INDIAN WELLS, Calif. -- Her victory at the 2021 US Open was so unlikely, so uplifting that even 18 months later, it continues to skew the perceptions of and the expectations for Emma Raducanu.
At the age of 19, she became the first qualifier to win a Grand Slam singles title in the Open era. What happens when you scale the mightiest of mountains on one of your very first expeditions? That is the unfolding drama we’ll see playing out in the near future.
On Saturday afternoon, Raducanu scored an impressive 7-6 (3), 6-2 victory over No.20 seed and recent Australian Open semifinalist Magda Linette in a BNP Paribas Open second-round match.
Believe it or not, it’s the first time Raducanu has won back-to-back matches since last September in Seoul.
It’s sometimes difficult to remember that she is still only 20 years old – and her body has yet to adapt to the grueling physical challenges of professional tennis. Her sample size is astonishingly small. That US Open was only her fourth event at the Hologic WTA Tour level; she played only 18 such matches in 2021. Last year, a multitude of injuries restricted her activity and she finished with a 17-19 record. Coaching flux has been another issue.
This year, it’s been more of the same. An ankle injury in Auckland left her in tears and forced a retirement from a second-round match. After splitting two matches at the Australian Open, she didn’t play again until this Indian Wells event, a gap of some 50 days. Last month in Austin, she withdrew with a case of tonsillitis, which caused her to withdraw from a pre-tournament charity showcase at Indian Wells. After defeating Danka Kovinic in the first round, 6-2, 6-3, she told reporters that the wrist pain that dogged her at the end of last year had returned.
“This tournament I had so little practice in the last few weeks, that really playing the matches has been a bonus and a win,” Radacanu told reporters later. “I’m enjoying competing again. I think this feeling of competition definitely beats being sick or injured or out. So I’m really just cherishing every time I get to step out on the match court.
“Because of the amount of the setbacks I have had and the amount of time I have spent off the court in the past 18 months, I think you definitely appreciate it more when you’re able to be on the court. Obviously I had a couple in a row, so I’m just really pleased to be out on the court.”
On Saturday, neither the sore throat nor the right wrist -- though she had a brief visit from the trainer -- proved to dampen her game.
Linette, hitting precise shots to the corners, raced out to a 4-1 lead, but Raducanu rallied nicely to force a first-set tiebreaker. Her forehand carried her there and she ended it with a vigorous series of fist pumps on the way to the changeover chair.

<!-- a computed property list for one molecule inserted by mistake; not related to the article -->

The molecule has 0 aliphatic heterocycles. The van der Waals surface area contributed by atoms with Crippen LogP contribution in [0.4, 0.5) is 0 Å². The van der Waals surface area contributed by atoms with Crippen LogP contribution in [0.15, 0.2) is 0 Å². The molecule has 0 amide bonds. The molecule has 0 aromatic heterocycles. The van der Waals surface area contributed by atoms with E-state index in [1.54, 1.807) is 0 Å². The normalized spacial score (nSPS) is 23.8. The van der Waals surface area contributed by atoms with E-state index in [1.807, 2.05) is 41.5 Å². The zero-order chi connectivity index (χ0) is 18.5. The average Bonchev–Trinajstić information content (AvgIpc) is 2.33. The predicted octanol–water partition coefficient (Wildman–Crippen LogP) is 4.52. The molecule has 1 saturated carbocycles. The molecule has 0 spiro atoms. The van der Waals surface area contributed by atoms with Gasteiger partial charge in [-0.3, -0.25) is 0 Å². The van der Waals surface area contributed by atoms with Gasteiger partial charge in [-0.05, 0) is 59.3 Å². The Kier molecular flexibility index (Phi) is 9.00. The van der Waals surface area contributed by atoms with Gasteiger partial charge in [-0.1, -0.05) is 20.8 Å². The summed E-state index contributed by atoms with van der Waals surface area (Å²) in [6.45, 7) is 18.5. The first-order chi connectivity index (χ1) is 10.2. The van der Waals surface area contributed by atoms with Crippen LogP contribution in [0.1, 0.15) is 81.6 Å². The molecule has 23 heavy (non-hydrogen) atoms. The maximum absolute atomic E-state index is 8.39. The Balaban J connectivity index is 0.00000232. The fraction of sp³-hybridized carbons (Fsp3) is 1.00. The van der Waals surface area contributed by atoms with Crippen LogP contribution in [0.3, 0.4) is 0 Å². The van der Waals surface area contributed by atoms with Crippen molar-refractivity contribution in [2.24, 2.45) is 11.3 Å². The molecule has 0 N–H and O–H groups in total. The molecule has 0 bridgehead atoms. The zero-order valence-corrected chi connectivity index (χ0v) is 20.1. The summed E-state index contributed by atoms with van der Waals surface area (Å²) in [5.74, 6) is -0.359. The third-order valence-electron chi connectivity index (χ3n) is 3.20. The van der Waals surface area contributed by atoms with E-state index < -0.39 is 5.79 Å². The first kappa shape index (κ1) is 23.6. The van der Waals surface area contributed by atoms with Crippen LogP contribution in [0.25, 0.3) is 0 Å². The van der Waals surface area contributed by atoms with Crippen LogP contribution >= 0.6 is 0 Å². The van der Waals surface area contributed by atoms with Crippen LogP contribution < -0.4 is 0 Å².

Raducanu broke Linette in the fourth game of the second set and fought off two break points in the fifth to take command of the match. She ended with a whippet-like forehand winner down the line that brought the capacity crowd in Stadium 4 to their feet.
Coming into the match, Raducanu had converted roughly one-third of her break-point opportunities this year. Here in Indian Wells, she’s a sparkling 10-for-14. Against Linette, her first serve was particularly effective, winning 28 of those 32 points.
After the match, when Raducanu was asked if this might be the start of another terrific run, she refused to go there.
“I just feel good with the way I’m working with my team,” she offered, “not getting too overly pleased or too down. I’m just plodding away. Yeah, I feel pretty good about how things are going.”
Don’t let that humility or the No.77 ranking fool you. When she is fit, Raducanu can play with anybody. She has now drawn even at .500 in WTA 1000 events, at 7-7. In her seven victories at WTA 1000 level, Raducanu has won in straight sets on six of those occasions. Linette, ranked No.21, is by far the highest-ranked player Raducanu has beaten at this level.
Monday’s third round will feature another step up in class. Raducanu faces No.13 Beatriz Haddad Maia, who was a 5-7, 7-6 (4), 6-3 comeback winner over Katerina Siniakova. The match required 2 hours, 37 minutes.
The winner could well wind up facing No.1 Iga Swiatek in the Round of 16.
“Sometimes you wonder, like, how is this possible?” Raducanu said of her turbulent past 18 months. “But then very quickly I think you create your own luck. It works both ways. I won the US Open as well, and I think I also have to take the bad luck sometimes, because also good fortune has also come upon me.
“I wouldn’t trade that title for the world. I’m just prepared to take whatever it takes, knowing that I have that in the bank.”
Later, Leylah Fernandez -- who lost in that 2021 US Open final to Raducanu --advanced to the third round with a 6-2, 6-4 victory over wildcard Emma Navarro, the 2021 NCAA Division 1 singles champion.
The 20-year-old Fernandez, ranked No.49, will now play No.5 Caroline Garcia, who defeated lucky loser Dalma Galfi 6-1, 6-7 (4), 6-4.